By Ali Bauman

NEW YORK (CBSNewYork)Gov. Kathy Hochul is changing her predecessor’s plans for improving Penn Station.

She is prioritizing improvements for commuters over the station’s expansion, which was a cornerstone of former Gov. Andrew Cuomo‘s plan. That means scaling back planned construction of new buildings in the area and instead focusing on renovations to the existing one, CBS2’s Ali Bauman reported Wednesday.

READ MORE: Gov. Hochul’s Full Plan For The Renovation Of Penn Station

Say so long to the days of a cramped and dark Penn Station. The edict from Gov. Hochul is “Let there be light.”

“Our plan will transform the station into a single-level train hall. What does that do? First if all, it gives us double circulation on the main boarding level, so you won’t be as cramped as you are right now. We’re talking sunlight, easier navigation, higher ceilings,” Hochul said.

WATCH: Gov. Hochul discusses her plan to renovate Penn Station

Hochul is putting her mark on Cuomo’s plan to upgrade the commuter hub, scaling back his proposed expansion in favor of improvements to the building.

“A radical thought, but now we’re putting New Yorkers first. We are prioritizing our commuters,” Hochul said.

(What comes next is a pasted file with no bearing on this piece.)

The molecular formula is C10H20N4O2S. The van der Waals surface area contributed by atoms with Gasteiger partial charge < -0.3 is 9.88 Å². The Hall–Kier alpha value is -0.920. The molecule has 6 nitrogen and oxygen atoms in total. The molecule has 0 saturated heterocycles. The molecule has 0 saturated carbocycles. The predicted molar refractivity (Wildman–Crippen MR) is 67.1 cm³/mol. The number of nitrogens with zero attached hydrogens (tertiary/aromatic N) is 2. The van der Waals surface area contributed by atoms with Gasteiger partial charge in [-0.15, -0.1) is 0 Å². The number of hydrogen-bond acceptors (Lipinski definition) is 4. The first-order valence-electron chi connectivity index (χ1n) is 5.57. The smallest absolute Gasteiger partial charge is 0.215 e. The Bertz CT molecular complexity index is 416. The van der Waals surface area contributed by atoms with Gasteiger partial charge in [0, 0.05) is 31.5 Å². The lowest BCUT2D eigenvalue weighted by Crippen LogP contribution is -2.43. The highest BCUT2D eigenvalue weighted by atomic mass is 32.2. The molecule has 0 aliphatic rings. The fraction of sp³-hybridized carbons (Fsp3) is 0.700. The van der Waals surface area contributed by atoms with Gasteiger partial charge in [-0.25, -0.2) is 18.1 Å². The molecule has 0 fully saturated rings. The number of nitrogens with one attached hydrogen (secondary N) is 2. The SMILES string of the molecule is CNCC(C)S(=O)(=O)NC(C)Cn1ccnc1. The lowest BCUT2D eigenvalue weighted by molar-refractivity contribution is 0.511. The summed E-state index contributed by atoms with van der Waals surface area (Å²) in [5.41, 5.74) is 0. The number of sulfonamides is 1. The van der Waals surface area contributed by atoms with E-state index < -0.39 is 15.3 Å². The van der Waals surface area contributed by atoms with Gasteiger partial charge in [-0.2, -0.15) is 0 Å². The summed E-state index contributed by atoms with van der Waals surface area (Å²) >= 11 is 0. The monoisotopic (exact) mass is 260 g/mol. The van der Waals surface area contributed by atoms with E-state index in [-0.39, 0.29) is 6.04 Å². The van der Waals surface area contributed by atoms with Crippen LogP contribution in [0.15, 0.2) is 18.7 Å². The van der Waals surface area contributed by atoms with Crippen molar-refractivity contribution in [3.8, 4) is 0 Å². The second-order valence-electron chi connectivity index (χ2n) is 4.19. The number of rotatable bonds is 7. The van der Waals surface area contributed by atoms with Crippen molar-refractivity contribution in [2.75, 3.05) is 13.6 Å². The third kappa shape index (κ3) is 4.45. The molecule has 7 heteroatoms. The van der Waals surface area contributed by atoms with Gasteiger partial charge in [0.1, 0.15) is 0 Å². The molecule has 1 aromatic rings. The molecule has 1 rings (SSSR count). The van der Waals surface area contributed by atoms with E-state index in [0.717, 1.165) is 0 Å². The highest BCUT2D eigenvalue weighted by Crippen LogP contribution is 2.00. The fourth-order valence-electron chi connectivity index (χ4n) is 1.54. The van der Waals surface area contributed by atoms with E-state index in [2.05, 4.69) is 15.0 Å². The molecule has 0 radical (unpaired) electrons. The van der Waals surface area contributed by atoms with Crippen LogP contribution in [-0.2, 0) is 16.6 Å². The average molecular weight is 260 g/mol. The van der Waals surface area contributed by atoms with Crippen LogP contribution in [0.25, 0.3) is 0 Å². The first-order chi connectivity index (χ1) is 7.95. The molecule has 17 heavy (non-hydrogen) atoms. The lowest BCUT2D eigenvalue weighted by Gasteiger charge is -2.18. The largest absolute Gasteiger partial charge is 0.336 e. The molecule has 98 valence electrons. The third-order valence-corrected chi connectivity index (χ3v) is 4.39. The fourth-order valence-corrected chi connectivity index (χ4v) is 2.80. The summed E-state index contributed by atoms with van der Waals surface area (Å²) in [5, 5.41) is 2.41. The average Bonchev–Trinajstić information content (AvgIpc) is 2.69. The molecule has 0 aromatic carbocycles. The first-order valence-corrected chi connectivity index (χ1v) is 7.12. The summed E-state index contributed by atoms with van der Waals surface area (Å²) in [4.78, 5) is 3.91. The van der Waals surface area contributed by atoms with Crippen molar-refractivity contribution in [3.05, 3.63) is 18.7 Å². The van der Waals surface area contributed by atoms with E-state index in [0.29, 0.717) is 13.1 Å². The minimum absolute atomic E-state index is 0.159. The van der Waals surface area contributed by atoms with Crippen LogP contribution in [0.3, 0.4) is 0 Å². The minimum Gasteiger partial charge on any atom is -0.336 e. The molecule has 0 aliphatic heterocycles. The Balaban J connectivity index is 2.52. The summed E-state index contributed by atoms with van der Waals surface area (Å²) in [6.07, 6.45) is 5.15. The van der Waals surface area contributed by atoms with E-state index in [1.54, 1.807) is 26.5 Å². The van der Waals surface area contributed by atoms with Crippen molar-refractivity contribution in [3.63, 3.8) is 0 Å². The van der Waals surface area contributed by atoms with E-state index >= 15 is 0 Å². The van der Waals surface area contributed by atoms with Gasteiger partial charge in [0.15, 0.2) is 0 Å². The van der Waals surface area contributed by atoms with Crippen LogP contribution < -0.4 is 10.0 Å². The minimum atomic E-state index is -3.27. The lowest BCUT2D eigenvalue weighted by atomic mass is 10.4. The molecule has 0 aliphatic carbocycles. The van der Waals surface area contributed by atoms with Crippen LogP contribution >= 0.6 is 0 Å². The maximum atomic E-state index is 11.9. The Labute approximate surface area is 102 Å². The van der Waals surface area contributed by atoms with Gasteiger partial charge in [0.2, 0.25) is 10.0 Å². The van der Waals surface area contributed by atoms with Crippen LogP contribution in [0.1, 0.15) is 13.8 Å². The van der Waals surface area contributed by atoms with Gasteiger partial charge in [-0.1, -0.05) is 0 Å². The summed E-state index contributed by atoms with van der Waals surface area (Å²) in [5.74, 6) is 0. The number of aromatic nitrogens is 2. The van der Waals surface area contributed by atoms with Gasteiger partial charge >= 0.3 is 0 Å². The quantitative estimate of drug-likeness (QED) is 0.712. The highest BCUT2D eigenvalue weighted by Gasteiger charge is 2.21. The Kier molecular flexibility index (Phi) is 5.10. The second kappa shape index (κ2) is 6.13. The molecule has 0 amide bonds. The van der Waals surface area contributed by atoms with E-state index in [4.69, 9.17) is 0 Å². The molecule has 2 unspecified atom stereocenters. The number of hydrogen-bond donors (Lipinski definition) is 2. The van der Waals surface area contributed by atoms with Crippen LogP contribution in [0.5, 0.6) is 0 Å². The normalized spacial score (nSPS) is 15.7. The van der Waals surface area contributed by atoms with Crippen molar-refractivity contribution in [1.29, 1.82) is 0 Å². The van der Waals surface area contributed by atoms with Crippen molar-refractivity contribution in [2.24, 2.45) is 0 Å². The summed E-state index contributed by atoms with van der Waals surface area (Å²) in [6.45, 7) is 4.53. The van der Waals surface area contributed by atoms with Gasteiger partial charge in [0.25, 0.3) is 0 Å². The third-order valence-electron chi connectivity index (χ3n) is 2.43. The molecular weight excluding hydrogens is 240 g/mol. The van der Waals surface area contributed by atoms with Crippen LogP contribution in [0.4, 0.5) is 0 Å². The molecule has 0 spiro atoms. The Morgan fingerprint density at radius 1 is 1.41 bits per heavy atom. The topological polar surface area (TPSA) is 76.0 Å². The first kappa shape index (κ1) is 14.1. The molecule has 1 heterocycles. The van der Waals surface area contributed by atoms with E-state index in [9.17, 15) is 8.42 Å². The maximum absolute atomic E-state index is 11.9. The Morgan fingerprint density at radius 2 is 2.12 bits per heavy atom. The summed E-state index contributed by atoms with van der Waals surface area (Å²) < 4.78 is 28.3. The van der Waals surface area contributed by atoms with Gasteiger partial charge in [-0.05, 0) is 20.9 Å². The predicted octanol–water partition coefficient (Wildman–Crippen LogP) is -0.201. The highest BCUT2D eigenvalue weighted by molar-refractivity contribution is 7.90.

While Hochul is sticking with Cuomo’s proposal to build 10 new towers, which would partly fund the project with its revenue, she is reducing the development’s size.

“This scaled-down project will still generate billions of dollars for us in new revenue to fund our future projects as well, so this will fund the reconstruction, future expansion, as well as the public realm around it,” Hochul said.

(Photo: NY Governor’s Office)

Both plans include creating nine new tracks and five new platforms, but Hochul is putting a greater emphasis on public land by adding eight new acres of public space.

“Lowering the building heights, reducing the density by 1.4 million square feet, building residential units — 1,800, including 540 permanent affordable units; adding space for social services, and the exciting part is creating jobs,” Hochul said.

The timeline for her scaled-down plan is to finish upgrading the building in five years, at a price tag of $6 billion to $7 billion.

“We need to heed Gov. Hochul’s call to move more quickly, to take advantage of this window of opportunity,” Acting MTA Chairman and CEO Janno Lieber said.

You can also say goodbye to the name “Pennsylvania Station,” for Hochul plans to rename it after a New Yorker.

Ali Bauman